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Malcolm (Shameik Moore) is not a cool kid. Growing up as a geek in 1990s Inglewood, CA, is a sure-fire way to ensure that you are far from cool. He spends his time working hard on his school work and desperately trying to get into Harvard University - all while living in The Bottoms neighbourhood, surrounded by gangsters and drug dealers. However, a sudden invitation to a small underground party for him and his friends, leads him into a strange adventure in the world of hip hop during its golden age, and establishes him as DOPE, a character who may truly be his actual self.
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This film tells a very familiar tale of a talented fighter discovered by an opportunistic but ultimately good-hearted manager/trainer and shoved into a world of money, greed, and empty glory that he may not be prepared for. But Never Back Down, this is not. The moment Shawn (Channing Tatum) enters the screen, it's obvious he is not wise nor even very intelligent for that matter. He's lean and muscular but he doesn't have it over on anyone, and this is partially how he comes under the wing of Harvey Boarden (Terrence Howard), a street hustler who has connections to the world of private boxing. There's a hint of imperialism in the way the very white Shawn squares-off against four fighters, beginning with a brawny Eastern European type and ending with Evan (Brian J. White), a black, brutal fighter who Shawn's father taught and loved more than his son.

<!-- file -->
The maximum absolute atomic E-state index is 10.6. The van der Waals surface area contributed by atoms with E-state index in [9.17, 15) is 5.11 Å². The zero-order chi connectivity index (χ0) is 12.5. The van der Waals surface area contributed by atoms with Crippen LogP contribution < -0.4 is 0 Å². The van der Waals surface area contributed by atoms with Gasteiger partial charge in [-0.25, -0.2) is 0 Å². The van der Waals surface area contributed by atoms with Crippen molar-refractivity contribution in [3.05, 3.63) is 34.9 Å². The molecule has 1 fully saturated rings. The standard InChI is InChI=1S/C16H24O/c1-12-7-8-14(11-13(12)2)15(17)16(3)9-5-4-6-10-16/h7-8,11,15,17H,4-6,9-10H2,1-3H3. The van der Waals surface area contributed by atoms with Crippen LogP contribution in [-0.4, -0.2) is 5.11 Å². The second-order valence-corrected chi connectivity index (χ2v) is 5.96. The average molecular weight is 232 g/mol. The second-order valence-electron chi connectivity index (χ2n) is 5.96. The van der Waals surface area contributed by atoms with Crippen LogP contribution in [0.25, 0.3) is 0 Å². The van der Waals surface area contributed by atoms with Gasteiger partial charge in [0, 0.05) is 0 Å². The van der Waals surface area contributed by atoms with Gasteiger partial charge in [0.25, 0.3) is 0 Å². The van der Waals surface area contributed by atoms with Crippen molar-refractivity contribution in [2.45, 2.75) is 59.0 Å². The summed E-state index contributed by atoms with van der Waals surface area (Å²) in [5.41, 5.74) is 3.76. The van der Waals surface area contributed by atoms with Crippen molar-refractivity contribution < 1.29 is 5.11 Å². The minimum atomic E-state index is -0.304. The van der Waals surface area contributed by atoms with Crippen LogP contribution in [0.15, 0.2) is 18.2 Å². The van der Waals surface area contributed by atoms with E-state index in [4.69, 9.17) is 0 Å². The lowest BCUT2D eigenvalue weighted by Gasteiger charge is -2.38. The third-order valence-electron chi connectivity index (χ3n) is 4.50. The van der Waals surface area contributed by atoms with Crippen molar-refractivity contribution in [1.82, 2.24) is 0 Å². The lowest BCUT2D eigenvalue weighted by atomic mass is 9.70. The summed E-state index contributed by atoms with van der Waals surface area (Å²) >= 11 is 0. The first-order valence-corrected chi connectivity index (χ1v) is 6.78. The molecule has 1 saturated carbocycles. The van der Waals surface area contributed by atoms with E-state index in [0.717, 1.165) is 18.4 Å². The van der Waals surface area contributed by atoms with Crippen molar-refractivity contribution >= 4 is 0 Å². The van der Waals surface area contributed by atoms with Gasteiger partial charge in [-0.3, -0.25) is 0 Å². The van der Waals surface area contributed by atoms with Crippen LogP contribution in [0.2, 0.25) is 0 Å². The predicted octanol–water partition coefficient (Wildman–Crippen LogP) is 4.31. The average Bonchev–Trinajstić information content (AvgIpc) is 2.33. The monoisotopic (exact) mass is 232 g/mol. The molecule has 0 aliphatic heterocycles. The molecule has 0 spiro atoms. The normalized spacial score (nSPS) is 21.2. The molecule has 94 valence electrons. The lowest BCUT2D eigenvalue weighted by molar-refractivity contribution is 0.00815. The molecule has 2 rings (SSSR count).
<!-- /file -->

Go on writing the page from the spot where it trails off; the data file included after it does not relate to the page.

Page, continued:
Continue reading: Fighting Review
This new version of Hamlet, directed by Campbell Scott (The Spanish Prisoner) and Eric Simonson does just that, and beautifully so. The setting is Americanized (the post-Civil War-era South), the production design simple, and nobody is forcing an accent unknown to them. It makes you want to scrounge for the books you packed away in high school because you didn't feel like figuring them out at the time.
Continue reading: Hamlet (2001) Review
Eve's Bayou is a film shocking in methods and motives.
Continue reading: Eve's Bayou Review
Ice Cube and Mike Epps, co-stars of the stoner satire "Next Friday," trade their ganja for gunplay in "All About the Benjamins." Cube is a rebellious, hotshot Miami bounty hunter and Epps is his frequent petty-criminal quarry, but they become partners looking to score some fast cash when one of their regular foot chases lands them both in the middle of a diamond heist.
Actually, Epps isn't interested in the diamonds. He dropped his wallet while hiding in the back of the jewel thieves' van and he just wants it back because the wallet contains his girlfriend's winning $60 million lottery ticket.
Cube doesn't buy that story, but he plays along because he wants to start his own private detective agency and he figures he could get some great publicity out of collaring a couple killers who stole $20 million in stones.
Continue reading: All About The Benjamins Review